22nd March 2017

Active living, healthy ageing

Health researchers have in recent years highlighted the fact that inactivity is a major threat to public health. Being inactive increases our risk of developing cardiovascular disease, mental health problems, and obesity-related diseases such as diabetes.

But our society does not encourage activity: labour-saving devices are seen as a sign of progress and success; cars; large TV screens; take away meals; one stop shopping at supermarkets or online. All of these have their place, but they can reduce our chance of having a daily physically active lifestyle. American research showed that people with lower activity levels in mid-life had reduced brain volume as they aged and were more at risk of developing dementia.

Benefits of activity

Reduced activity levels increases our risk of developing chronic illnesses. Conversely, being active reduces that risk and has many health benefits.

Some time ago I worked with a service which had introduced regular exercises involving leg and ankle movement for their older residents. The sessions were led by an external expert from the local University with knowledge of physiotherapy and the incidence of falls in the elderly. The care home was delighted to find that the exercise sessions had considerably reduced the incidence of falls and fractures in the group of older people who had taken part. Regular exercise had strengthened muscle and bone health, as well as promoting improved balance and agility.

Other services which I worked with had introduced imaginative measures to promote activities: a flower and vegetable garden; a putting green in the grounds; a volunteer who gave informal music tuition; and an art exhibition of the work of the people in the service. All of these were meaningful, enjoyable activities which promoted people's health. They were also preventive measures, reducing the risk of developing illness.

Promoting activities

It is clear that we can boost people's health and well-being through promoting activities in care services. How do we do this?

A recent initiative from the Scottish Government has provided £1m in funding recently to support a partnership between the Care Inspectorate and some national care providers to improve activity levels for older people. The Care Inspectorate is the care regulator in Scotland, and has information and what they term 'intelligence' to enable areas and services which can be best supported to improve the activity levels of people who use the services.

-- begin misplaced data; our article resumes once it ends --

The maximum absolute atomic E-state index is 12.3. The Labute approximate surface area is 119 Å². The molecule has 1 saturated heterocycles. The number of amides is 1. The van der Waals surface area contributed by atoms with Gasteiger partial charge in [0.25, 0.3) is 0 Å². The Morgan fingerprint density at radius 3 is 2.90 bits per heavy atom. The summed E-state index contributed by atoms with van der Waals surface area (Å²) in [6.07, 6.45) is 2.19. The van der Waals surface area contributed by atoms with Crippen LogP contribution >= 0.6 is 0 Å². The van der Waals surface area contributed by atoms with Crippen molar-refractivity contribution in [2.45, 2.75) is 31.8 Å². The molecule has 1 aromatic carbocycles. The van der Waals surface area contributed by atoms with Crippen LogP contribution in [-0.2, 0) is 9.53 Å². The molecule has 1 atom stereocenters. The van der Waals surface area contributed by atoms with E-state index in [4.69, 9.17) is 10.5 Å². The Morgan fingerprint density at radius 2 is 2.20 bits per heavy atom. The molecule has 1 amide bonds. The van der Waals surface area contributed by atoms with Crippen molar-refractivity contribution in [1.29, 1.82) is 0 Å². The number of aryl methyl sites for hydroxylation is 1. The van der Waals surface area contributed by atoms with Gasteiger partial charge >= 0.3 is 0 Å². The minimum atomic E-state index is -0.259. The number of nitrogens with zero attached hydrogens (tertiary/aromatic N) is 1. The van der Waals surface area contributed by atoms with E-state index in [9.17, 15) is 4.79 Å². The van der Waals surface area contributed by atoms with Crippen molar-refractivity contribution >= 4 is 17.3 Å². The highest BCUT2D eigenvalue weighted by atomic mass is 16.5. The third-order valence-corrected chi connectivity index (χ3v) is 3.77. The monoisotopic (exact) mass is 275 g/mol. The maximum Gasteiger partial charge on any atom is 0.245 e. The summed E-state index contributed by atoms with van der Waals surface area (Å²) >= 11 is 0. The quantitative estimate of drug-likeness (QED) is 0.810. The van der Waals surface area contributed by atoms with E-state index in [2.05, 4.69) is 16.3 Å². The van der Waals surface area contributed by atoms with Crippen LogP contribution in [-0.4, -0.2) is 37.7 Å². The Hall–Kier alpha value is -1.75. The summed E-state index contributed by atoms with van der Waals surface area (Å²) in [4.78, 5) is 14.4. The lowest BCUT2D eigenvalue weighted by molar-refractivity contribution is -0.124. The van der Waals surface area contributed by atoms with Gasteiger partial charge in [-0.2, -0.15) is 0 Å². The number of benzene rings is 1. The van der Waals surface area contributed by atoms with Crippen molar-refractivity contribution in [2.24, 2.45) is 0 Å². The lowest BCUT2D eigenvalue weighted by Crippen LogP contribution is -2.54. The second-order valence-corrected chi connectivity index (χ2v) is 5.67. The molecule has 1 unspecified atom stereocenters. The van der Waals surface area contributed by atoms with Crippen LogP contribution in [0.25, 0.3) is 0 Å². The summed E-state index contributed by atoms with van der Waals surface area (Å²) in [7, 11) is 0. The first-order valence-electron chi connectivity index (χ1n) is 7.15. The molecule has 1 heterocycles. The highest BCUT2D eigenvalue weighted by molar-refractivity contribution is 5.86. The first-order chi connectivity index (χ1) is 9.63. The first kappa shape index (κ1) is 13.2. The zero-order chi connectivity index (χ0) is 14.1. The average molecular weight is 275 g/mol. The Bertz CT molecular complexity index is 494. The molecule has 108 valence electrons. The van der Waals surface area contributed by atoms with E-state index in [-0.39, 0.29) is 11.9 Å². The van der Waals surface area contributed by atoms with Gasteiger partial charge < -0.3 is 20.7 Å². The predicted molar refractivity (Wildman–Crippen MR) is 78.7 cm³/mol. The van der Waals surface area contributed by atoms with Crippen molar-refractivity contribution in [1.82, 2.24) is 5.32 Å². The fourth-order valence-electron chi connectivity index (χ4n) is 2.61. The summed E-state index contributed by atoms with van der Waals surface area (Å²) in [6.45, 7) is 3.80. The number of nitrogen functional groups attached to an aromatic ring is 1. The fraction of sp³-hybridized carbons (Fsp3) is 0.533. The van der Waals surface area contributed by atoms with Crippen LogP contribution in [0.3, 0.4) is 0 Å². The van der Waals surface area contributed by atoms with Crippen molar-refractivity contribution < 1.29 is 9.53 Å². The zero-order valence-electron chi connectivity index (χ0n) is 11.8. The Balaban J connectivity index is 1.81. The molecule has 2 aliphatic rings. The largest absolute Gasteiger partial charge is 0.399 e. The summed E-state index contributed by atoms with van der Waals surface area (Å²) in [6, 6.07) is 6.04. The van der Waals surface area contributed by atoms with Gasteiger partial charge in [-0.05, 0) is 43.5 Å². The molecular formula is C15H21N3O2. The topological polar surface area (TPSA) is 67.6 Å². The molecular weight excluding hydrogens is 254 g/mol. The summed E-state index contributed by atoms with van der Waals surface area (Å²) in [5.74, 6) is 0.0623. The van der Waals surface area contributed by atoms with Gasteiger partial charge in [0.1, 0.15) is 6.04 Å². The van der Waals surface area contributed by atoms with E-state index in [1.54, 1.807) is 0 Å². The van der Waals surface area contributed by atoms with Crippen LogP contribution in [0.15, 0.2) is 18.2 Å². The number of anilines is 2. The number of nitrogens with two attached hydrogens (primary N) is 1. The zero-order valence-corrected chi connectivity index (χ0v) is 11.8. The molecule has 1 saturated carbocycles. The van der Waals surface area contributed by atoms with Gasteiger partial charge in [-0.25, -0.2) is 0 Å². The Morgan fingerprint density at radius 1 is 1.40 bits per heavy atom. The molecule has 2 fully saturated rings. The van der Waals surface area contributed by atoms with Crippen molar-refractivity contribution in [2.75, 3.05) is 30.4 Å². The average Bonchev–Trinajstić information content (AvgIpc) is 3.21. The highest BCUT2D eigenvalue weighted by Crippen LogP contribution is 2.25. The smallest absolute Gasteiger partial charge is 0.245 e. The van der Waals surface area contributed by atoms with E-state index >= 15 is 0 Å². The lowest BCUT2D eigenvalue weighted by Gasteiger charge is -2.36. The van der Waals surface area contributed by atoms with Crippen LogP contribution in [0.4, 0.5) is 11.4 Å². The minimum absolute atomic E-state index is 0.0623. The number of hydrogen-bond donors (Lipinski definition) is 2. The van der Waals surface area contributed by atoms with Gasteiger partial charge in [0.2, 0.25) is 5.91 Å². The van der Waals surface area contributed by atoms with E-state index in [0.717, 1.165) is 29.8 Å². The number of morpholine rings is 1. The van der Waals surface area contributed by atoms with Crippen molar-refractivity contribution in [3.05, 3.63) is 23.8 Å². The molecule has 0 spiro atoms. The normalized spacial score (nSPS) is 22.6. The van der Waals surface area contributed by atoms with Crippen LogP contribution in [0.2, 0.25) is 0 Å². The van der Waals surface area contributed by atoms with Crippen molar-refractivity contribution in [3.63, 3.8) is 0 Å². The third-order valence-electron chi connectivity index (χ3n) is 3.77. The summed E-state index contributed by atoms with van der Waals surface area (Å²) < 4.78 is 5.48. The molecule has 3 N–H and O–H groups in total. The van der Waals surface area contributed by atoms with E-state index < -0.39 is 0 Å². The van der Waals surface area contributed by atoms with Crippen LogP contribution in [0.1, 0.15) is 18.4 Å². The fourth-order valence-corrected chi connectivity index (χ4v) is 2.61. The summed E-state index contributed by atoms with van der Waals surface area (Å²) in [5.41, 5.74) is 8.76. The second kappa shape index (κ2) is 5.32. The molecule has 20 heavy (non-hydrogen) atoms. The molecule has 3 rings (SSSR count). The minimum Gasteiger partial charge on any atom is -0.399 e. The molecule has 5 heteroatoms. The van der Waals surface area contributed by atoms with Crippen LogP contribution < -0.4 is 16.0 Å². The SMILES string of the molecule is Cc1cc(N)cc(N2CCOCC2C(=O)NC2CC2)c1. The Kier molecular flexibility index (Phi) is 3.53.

At the launch of the project, the Chair of the Care Inspectorate Board, Paul Edie, stated: '...we have a duty to ensure that everyone who uses a care service receives good quality care which meets their needs and respects their choices and rights. Some people in care just need a little help to keep active, and that often means taking part in something as simple as helping to prepare a meal or going for a short walk. We know that being supported to take part in everyday activities is something that many people take for granted, but which can become more difficult as we get older, yet can have a tremendously positive effect on people’s quality of life and their experience of care.

The Care Inspectorate intends to have local training and awareness events for services and their staff, particularly where it sees the greatest need. Support for individual services can also be provided if necessary. Another aim is to see support for activity as part of the role of the competent care worker, and as part of supporting their professional development.

Outcomes and aspirations

Paul Edie in the quote above mentioned respect for people's choices and rights. New care standards are being introduced from this year in Scotland, and these emphasise the importance of personal outcomes and aspirations. It would, therefore, be both compliant with standards as well as helpful in support to ascertain in our assessments what the preferred projects and aspirational outcomes each person would wish, and then work to support the attainment of these.

Support for activity is something we should all support. It promotes a healthy and long lifestyle, and contributes in that way indirectly to the success of the services in which we participate.

*All information is correct at the time of publishing

Tony Clarke

Scottish Care Inspectorate Specialist

Tony began care work as a care assistant in care of the elderly here in Scotland in the 1970s. He very much enjoyed promoting activities, interests and good basic care. After a gap to gain a social work qualification, he worked in management of care services, latterly as a peripatetic manager which gave him experience of a wide range of services.

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